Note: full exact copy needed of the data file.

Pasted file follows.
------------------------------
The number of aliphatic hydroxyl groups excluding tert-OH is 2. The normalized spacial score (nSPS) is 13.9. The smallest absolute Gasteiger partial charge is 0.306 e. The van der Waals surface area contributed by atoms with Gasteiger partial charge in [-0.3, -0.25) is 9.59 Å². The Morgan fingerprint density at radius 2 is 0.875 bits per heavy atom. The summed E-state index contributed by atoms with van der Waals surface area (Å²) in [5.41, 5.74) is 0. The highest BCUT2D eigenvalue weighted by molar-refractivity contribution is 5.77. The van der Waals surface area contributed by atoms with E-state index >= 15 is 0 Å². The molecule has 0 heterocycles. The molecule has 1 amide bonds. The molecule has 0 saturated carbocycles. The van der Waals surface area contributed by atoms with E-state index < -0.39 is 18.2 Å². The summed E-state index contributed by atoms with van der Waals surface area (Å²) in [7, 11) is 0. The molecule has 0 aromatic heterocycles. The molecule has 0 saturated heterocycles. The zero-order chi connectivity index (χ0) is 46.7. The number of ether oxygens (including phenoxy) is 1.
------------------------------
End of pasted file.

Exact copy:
The number of aliphatic hydroxyl groups excluding tert-OH is 2. The normalized spacial score (nSPS) is 13.9. The smallest absolute Gasteiger partial charge is 0.306 e. The van der Waals surface area contributed by atoms with Gasteiger partial charge in [-0.3, -0.25) is 9.59 Å². The Morgan fingerprint density at radius 2 is 0.875 bits per heavy atom. The summed E-state index contributed by atoms with van der Waals surface area (Å²) in [5.41, 5.74) is 0. The highest BCUT2D eigenvalue weighted by molar-refractivity contribution is 5.77. The van der Waals surface area contributed by atoms with E-state index >= 15 is 0 Å². The molecule has 0 heterocycles. The molecule has 1 amide bonds. The molecule has 0 saturated carbocycles. The van der Waals surface area contributed by atoms with E-state index < -0.39 is 18.2 Å². The summed E-state index contributed by atoms with van der Waals surface area (Å²) in [7, 11) is 0. The molecule has 0 aromatic heterocycles. The molecule has 0 saturated heterocycles. The zero-order chi connectivity index (χ0) is 46.7. The number of ether oxygens (including phenoxy) is 1.